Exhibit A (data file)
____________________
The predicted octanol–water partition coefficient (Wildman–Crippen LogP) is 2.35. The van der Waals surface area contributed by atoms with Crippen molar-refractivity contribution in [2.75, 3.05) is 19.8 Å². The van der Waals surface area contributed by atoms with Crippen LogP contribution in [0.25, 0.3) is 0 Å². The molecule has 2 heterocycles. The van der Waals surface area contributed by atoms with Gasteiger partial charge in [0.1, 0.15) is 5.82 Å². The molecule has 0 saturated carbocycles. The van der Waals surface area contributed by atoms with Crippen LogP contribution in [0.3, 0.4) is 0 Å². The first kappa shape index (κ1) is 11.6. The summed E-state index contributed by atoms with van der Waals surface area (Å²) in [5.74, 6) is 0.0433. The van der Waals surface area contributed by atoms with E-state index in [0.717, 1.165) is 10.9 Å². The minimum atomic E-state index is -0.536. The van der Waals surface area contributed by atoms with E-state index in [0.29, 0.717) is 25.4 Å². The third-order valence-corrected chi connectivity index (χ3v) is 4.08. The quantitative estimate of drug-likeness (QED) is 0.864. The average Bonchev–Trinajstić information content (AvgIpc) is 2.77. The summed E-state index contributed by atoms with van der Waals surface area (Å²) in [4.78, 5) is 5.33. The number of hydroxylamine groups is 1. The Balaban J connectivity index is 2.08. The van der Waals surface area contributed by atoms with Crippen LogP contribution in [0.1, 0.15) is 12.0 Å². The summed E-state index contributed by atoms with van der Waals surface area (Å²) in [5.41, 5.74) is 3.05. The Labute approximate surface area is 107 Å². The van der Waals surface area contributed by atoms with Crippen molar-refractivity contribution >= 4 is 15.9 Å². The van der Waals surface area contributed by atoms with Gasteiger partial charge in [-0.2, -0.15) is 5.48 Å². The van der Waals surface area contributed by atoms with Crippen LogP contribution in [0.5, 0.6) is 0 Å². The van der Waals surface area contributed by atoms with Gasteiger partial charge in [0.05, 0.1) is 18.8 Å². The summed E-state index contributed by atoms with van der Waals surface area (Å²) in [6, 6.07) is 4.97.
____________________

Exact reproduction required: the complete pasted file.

The predicted octanol–water partition coefficient (Wildman–Crippen LogP) is 2.35. The van der Waals surface area contributed by atoms with Crippen molar-refractivity contribution in [2.75, 3.05) is 19.8 Å². The van der Waals surface area contributed by atoms with Crippen LogP contribution in [0.25, 0.3) is 0 Å². The molecule has 2 heterocycles. The van der Waals surface area contributed by atoms with Gasteiger partial charge in [0.1, 0.15) is 5.82 Å². The molecule has 0 saturated carbocycles. The van der Waals surface area contributed by atoms with Crippen LogP contribution in [0.3, 0.4) is 0 Å². The first kappa shape index (κ1) is 11.6. The summed E-state index contributed by atoms with van der Waals surface area (Å²) in [5.74, 6) is 0.0433. The van der Waals surface area contributed by atoms with E-state index in [0.717, 1.165) is 10.9 Å². The minimum atomic E-state index is -0.536. The van der Waals surface area contributed by atoms with E-state index in [0.29, 0.717) is 25.4 Å². The third-order valence-corrected chi connectivity index (χ3v) is 4.08. The quantitative estimate of drug-likeness (QED) is 0.864. The average Bonchev–Trinajstić information content (AvgIpc) is 2.77. The summed E-state index contributed by atoms with van der Waals surface area (Å²) in [4.78, 5) is 5.33. The number of hydroxylamine groups is 1. The Balaban J connectivity index is 2.08. The van der Waals surface area contributed by atoms with Crippen LogP contribution in [0.1, 0.15) is 12.0 Å². The summed E-state index contributed by atoms with van der Waals surface area (Å²) in [5.41, 5.74) is 3.05. The Labute approximate surface area is 107 Å². The van der Waals surface area contributed by atoms with Crippen molar-refractivity contribution >= 4 is 15.9 Å². The van der Waals surface area contributed by atoms with Gasteiger partial charge in [-0.2, -0.15) is 5.48 Å². The van der Waals surface area contributed by atoms with Crippen LogP contribution in [0.5, 0.6) is 0 Å². The van der Waals surface area contributed by atoms with Gasteiger partial charge in [0.05, 0.1) is 18.8 Å². The summed E-state index contributed by atoms with van der Waals surface area (Å²) in [6, 6.07) is 4.97.